The Duality of Copenhagen
In collaboration with the Globe-programme from CBS, FINANS is monitoring the experiences of elite students from three continents, as they explore the world by studying abroad. At present students from the USA and Hong Kong are processing their first meeting with Danish culture and society.
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Since coming to Copenhagen, I’ve experienced a dichotomy of cultural differences which resonate with my own identity. As a Gemini, a horoscope known for being two-faced in nature, I’m someone who has always been outgoing and effusive in social interactions while needing alone time to recharge.
More so, my closest friends find my “social self” overly expressive in contrast to the more relaxed manner in which I act around those I’m most comfortable with.
I perceive Copenhagen to be a Gemini of its own, in a way that’s opposite to my dual nature: Outwardly less friendly and more cold-natured than America as a whole, yet more close-knit and devoted to community on the small-scale.
Obviously, these perceived cultural differences are limited and biased to my personal experiences in America and Copenhagen, and I hope they will be taken as such.
In America, almost all interactions with strangers are complemented by constant smiles, laughs, and small talk pleasantries. When I first came to Copenhagen, I clearly remember it being a cold shock at the grocery store when I wasn’t greeted with small talk, much less even a smile, by the cashier. This sense of coldness, compared to the enthusiastic grins and greetings I was accustomed to in American grocery stores, was a relevant marker for the rest of my observations of Danish behavior amongst strangers.
In class, people sat in groups of pre-existing friend groups, and it wasn’t common to chat with students you didn’t know. Waiters didn’t make small talk or crack jokes in restaurants trying desperately for a high tip. Strolling on the sidewalk, passerbys didn’t express the typical soft smiles exchanged in America upon making eye contact, and getting brushed past by strangers wasn’t accompanied by an “excuse me”, “sorry” or similar acknowledgement.
These many repeated experiences shaped my perception of Danish inter-stranger norms to be colder and less friendly than those in the states.
- Globe er et trikontinentalt udvekslingsprogram for elitestuderende på CBS i samarbejde med Chinese University of Hong Kong og University of North Carolina, Chapel Hill.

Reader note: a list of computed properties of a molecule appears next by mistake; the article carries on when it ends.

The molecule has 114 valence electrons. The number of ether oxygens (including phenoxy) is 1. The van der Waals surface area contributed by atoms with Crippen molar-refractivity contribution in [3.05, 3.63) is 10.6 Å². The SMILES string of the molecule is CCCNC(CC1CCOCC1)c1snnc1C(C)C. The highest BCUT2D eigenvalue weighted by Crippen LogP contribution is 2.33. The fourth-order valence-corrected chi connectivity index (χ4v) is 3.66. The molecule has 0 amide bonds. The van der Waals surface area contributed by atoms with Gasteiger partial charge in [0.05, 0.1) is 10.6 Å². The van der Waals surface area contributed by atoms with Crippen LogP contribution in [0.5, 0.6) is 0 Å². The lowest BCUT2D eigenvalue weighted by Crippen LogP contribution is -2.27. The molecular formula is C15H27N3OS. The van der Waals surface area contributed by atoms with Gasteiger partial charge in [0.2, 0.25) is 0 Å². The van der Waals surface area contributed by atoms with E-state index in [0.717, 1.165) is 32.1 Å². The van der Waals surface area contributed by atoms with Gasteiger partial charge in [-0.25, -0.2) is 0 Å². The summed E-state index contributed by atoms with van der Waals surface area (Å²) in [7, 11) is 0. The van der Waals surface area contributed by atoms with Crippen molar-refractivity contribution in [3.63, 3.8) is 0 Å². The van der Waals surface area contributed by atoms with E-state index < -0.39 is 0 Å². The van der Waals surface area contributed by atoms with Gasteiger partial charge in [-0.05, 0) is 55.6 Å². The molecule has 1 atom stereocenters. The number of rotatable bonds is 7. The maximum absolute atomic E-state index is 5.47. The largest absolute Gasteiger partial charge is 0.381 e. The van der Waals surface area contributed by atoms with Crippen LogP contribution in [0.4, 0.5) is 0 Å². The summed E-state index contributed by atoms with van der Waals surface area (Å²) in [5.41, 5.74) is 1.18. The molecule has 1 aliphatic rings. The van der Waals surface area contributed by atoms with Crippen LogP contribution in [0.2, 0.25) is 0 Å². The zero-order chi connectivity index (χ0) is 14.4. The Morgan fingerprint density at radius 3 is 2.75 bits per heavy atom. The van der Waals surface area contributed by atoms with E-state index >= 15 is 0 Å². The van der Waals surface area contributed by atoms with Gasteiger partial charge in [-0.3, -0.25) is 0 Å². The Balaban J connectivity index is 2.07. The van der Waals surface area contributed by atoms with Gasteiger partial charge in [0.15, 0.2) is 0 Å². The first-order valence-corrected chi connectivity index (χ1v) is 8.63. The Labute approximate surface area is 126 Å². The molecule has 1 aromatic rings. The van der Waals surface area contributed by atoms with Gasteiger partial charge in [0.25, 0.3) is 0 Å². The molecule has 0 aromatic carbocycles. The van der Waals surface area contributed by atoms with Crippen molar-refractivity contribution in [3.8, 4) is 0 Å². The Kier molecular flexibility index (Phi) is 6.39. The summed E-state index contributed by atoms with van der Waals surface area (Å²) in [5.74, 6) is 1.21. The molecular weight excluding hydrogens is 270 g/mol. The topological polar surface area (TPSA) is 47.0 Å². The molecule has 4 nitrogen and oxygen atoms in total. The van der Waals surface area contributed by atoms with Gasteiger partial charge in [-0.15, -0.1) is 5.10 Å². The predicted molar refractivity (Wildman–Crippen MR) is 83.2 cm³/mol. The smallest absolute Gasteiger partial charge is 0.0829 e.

- Årligt bliver 18 studerende fra linjen B.Sc. in International Business og et tilsvarende antal fra hvert af de to partneruniversiteter udvalgt til som samlet gruppe at tilbringe et semester i Hong Kong, et i USA og et i Danmark.
But, like I mentioned before, I perceive Copenhagen to be a two-faced Gemini like myself. In contrast to the coldness of large-scale stranger dynamics, I noticed that Danes typically are more close-knit and devoted within small groups than Americans.
For one, I’ve felt a stronger sense of family bonds, constantly observing whole families biking together, playing in parks, dining, walking, and more. In America, I rarely witness entire families spending quality time together in public other than the occasional restaurant sighting.
Also, I’ve noticed more adult-aged friends spending time together, whether it be moms on a walk with their strollers, friends chatting at a cafe, or catching up on a park bench. While it’s typical to see young people hanging out in the US, it’s rare to see adult friend groups spending time together regularly.
Another example of this inter-group closeness was observed firsthand by my American friend and I within our international Globe cohort. The Danish batch got together as a group much more often, and more easily, than the American batch.
Within the American batch, group events would take weeks of planning, coordination, and incentivizing everyone to come, only to usually result in a limited turnout and thus rare number of events.
In contrast, the Danish batch hosted multiple group events in which everyone attended not out of incentive, but expectation. All of these experiences reinforced my perception of Danes being more closely bonded on a smaller, established group basis than Americans.
When reflecting on these perceived differences, I couldn’t help but wonder: Why is it that in America -- a society with arguably more heterogeneity, polarization, and political divide than Denmark -- we are more outwardly friendly among strangers? Is it a means of compensating for the inherent gaps caused by our differences, an attempt to unify the diversity of people living there?
On the other hand, does America’s diminished small-scale closeness compared to Denmark reveal the divides still prevalent in our society, non-soothed by everyday gestures of warmth? I don’t know the answer to these big questions, but I’m grateful for the opportunity to reflect on them and their implications for America in light of experiencing Danish culture.
I will bring this enhanced multicultural perspective and worldview into my incoming role as a Production Engineer at Met to design human-centric products. To create the digital space of tomorrow, it is essential to consider the cultural diversity of users. In my personal life, I will seek to gain cultural understanding and awareness from all relationships, and use that knowledge to establish a foundation of mutual trust and goodwill.